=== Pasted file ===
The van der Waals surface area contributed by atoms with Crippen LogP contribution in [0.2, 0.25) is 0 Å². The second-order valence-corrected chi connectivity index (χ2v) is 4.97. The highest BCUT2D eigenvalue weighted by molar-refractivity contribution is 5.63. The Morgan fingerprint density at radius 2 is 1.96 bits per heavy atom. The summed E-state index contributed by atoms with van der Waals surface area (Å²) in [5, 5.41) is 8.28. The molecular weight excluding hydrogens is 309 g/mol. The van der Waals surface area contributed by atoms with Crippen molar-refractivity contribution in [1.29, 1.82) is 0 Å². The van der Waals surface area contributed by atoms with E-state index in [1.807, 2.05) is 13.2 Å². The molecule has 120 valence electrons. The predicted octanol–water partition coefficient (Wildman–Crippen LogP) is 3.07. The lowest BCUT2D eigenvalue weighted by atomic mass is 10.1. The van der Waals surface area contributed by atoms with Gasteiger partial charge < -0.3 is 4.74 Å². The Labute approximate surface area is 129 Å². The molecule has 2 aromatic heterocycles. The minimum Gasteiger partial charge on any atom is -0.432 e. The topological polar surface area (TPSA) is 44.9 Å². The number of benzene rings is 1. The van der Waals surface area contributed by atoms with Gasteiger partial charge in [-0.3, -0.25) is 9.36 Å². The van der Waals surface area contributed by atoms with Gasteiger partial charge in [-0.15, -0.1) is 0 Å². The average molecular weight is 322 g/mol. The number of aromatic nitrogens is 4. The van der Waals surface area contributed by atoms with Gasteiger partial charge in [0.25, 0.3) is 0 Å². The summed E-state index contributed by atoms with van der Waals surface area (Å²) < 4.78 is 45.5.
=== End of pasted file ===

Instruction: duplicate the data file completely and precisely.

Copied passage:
The van der Waals surface area contributed by atoms with Crippen LogP contribution in [0.2, 0.25) is 0 Å². The second-order valence-corrected chi connectivity index (χ2v) is 4.97. The highest BCUT2D eigenvalue weighted by molar-refractivity contribution is 5.63. The Morgan fingerprint density at radius 2 is 1.96 bits per heavy atom. The summed E-state index contributed by atoms with van der Waals surface area (Å²) in [5, 5.41) is 8.28. The molecular weight excluding hydrogens is 309 g/mol. The van der Waals surface area contributed by atoms with Crippen molar-refractivity contribution in [1.29, 1.82) is 0 Å². The van der Waals surface area contributed by atoms with E-state index in [1.807, 2.05) is 13.2 Å². The molecule has 120 valence electrons. The predicted octanol–water partition coefficient (Wildman–Crippen LogP) is 3.07. The lowest BCUT2D eigenvalue weighted by atomic mass is 10.1. The van der Waals surface area contributed by atoms with Gasteiger partial charge < -0.3 is 4.74 Å². The Labute approximate surface area is 129 Å². The molecule has 2 aromatic heterocycles. The minimum Gasteiger partial charge on any atom is -0.432 e. The topological polar surface area (TPSA) is 44.9 Å². The number of benzene rings is 1. The van der Waals surface area contributed by atoms with Gasteiger partial charge in [-0.3, -0.25) is 9.36 Å². The van der Waals surface area contributed by atoms with Gasteiger partial charge in [-0.15, -0.1) is 0 Å². The average molecular weight is 322 g/mol. The number of aromatic nitrogens is 4. The van der Waals surface area contributed by atoms with Gasteiger partial charge in [0.25, 0.3) is 0 Å². The summed E-state index contributed by atoms with van der Waals surface area (Å²) < 4.78 is 45.5.